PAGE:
Erick Niemi, the 43-year-old man who killed Leonard Lynn, his 72-year-old landlord by savagely beating and strangling him in May 2013, because he felt he was being mistreated, was found guilty of second-degree murder at the end of a four-day trial in Flagler County Circuit Court Thursday .
A jury of 10 women and two men deliberated for three hours before handing down the verdict.
The murder took place at 26 Ryken Lane in Palm Coast. Niemi then stole Lynn’s van, but kept going back to the house even as Lynn’s body was decomposing in one of the house’s bedrooms. The murder was uncovered only three days later when family members, worried about not hearing from Lynn, went to the house and led police to the grisly discovery.
Sentencing is scheduled for Dec. 8, with a pre-sentencing investigation requested by his attorney, John Valerino, which could mitigate the length of the sentence. But Niemi faces a minimum of 22 years in prison, and a maximum of life in prison. Valerino had offered a plea agreement to the prosecution before trial: Niemi would have pleaded to the second degree murder he was found guilty of. But the prosecution rejected the offer. He was charged with first-degree murder.
At trial, Valerino, who never disputed Niemi’s role in the killing, sought to convince the jury that Niemi never intended to murder Lynn. Niemi, when he took the stand, projected the same contrite story. Valerino said he should not be convicted of more than manslaughter.
“Lynn came at him and swung at him,” Valenrino said in his closing argument, describing the fatal fight between the two men. “And what does Mr. Niemi say? He said I snapped. That’s not premeditation.” Afterward, Niemi told police he hadn’t meant to do it, and that he initially went to his room and cried. Several times Valerino portrayed Niemi as unintelligent, seeking to equate his lack of intelligence with his lack of malice.
Assistant State Attorney Jacquelyn Roys directed the jury away from sympathy for Niemi, repeatedly casting doubt on Niemi’s intelligence having anything to do with his inability to willfully murder a man.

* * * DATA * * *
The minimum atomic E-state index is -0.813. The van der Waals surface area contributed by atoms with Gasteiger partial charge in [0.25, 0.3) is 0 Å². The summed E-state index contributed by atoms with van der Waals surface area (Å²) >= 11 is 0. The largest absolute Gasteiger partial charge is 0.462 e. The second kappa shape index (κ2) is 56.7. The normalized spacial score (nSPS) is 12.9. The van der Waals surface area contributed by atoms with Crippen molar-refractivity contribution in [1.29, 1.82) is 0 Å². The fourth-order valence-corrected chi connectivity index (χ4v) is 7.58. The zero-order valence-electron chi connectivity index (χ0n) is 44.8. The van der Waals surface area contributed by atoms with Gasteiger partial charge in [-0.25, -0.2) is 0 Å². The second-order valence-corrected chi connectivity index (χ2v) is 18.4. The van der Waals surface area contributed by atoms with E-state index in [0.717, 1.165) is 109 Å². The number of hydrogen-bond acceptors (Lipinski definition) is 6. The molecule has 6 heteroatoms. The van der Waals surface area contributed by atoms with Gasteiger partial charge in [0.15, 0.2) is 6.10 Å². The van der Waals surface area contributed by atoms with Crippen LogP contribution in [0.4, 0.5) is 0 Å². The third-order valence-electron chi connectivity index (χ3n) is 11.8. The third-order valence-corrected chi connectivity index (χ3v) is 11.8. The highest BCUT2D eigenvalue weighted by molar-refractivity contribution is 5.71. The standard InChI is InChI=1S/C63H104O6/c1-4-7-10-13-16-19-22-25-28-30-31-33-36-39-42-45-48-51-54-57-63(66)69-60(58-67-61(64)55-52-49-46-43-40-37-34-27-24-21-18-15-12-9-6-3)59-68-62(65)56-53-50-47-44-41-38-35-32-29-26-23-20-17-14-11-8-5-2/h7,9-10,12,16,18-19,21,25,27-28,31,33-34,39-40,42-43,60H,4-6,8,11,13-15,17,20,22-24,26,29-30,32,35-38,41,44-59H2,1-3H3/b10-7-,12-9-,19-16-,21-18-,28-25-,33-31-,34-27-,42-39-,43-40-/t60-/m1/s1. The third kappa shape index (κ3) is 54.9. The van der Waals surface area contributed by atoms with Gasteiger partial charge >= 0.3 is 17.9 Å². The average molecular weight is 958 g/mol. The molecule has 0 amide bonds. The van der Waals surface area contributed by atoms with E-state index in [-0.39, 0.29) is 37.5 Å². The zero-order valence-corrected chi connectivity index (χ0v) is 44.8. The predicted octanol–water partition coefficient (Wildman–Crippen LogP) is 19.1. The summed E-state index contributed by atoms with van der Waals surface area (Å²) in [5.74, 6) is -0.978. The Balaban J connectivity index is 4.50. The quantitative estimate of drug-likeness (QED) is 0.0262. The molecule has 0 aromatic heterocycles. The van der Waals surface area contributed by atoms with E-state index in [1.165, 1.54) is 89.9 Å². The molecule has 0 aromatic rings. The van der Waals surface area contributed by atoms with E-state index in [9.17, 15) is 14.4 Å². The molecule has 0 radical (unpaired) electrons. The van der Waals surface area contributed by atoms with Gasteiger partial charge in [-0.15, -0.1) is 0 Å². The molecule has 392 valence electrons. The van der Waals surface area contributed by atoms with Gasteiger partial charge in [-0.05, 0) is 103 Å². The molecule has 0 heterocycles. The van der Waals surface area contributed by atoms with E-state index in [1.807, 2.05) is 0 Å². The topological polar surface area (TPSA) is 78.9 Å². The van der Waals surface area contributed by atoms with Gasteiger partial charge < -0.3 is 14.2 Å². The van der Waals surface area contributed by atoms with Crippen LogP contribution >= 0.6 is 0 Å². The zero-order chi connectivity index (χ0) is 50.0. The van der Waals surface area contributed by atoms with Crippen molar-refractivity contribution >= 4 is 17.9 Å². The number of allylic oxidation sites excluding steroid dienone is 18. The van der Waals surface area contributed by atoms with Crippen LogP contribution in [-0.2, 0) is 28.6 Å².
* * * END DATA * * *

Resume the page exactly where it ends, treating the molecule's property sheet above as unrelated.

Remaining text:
“I’m not saying he’s a scholar or anything,” Roys said, “but let’s talk about what Mr. Niemi can do when it’s convenient to him,” including sit on the stand and answer every question, get a job, repair cars, steal a car, get a birth certificate and display other indications of a functional, independent adult. “So he’s not a good speller but he can fix cars. He can do what he wants when he wants,” Roys said, also dismissing Valerino’s attempt to elicit sympathy from the handwritten apology letter Niemi had written. “Isn’t his statement that he’s sorry or his apology letter pretty self-serving?” Roys asked.
But it was also clear from Roys’s closing argument that, just as Valerino had a weak case for manslaughter, the state had a weak case for premeditated, first-degree murder. Both attorneys’ arguments strained at the extremes. For a manslaughter conviction the jury would have had to accept that the killing was more incidental than willed. But there was nothing incidental about Niemi’s actions. Nor had he killed Lynn with any kind of thought-out malice, even if the murder itself was brutal.
The jury split the difference and went for second-degree murder.
For most of both attorneys’ closing arguments, Niemi, in a gray suit, sat with his head down, his hands in his lap, immobile.
Family members after the trial said they were “OK” with the verdict, but disappointed about the time it will take before sentencing. “More wait than you would want,” one family member said. The sentencing will have to wait for the pre-sentencing investigation.
“He was a great man, taught us a lot of things about life and how to treat people,” Lynn’s son said afterward.
“He helped a lot in this community, he helped a lot of people in his church, he’d go on weekends and help in garage sales, and car washes. He was a very active man in his community and helped a lot of people,” Lisa Lynn said. Leonard was a familiar face at Bunnell’s First United Methodit Church, where he went on Wednesday evenings for the dinners offered there, and where he introduced Niemi.
Jill Alcanter, Leonard Lynn’s daughter, noted how her father liked to look out for people in need, for “the oppressed.” Alcanter termed the tendency “ironic,” since that’s how his life ended: by helping someone.